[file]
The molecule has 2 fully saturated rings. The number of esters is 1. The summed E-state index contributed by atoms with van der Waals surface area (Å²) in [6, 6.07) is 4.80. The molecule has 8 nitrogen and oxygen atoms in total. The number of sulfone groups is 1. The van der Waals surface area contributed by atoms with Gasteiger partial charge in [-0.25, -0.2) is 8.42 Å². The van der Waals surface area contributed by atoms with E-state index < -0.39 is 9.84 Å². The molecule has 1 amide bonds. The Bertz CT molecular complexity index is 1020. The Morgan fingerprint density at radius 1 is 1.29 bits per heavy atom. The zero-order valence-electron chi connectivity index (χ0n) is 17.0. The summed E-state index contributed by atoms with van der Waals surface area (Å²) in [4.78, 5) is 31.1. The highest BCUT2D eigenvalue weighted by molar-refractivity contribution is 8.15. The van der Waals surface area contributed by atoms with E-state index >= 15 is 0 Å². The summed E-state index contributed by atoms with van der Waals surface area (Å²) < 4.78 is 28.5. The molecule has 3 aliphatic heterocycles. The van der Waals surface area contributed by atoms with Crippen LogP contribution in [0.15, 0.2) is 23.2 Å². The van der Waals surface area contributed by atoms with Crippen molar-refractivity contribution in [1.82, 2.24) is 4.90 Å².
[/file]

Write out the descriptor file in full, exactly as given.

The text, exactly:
The molecule has 2 fully saturated rings. The number of esters is 1. The summed E-state index contributed by atoms with van der Waals surface area (Å²) in [6, 6.07) is 4.80. The molecule has 8 nitrogen and oxygen atoms in total. The number of sulfone groups is 1. The van der Waals surface area contributed by atoms with Gasteiger partial charge in [-0.25, -0.2) is 8.42 Å². The van der Waals surface area contributed by atoms with E-state index < -0.39 is 9.84 Å². The molecule has 1 amide bonds. The Bertz CT molecular complexity index is 1020. The Morgan fingerprint density at radius 1 is 1.29 bits per heavy atom. The zero-order valence-electron chi connectivity index (χ0n) is 17.0. The summed E-state index contributed by atoms with van der Waals surface area (Å²) in [4.78, 5) is 31.1. The highest BCUT2D eigenvalue weighted by molar-refractivity contribution is 8.15. The van der Waals surface area contributed by atoms with E-state index >= 15 is 0 Å². The summed E-state index contributed by atoms with van der Waals surface area (Å²) < 4.78 is 28.5. The molecule has 3 aliphatic heterocycles. The van der Waals surface area contributed by atoms with Crippen LogP contribution in [0.15, 0.2) is 23.2 Å². The van der Waals surface area contributed by atoms with Crippen molar-refractivity contribution in [1.82, 2.24) is 4.90 Å².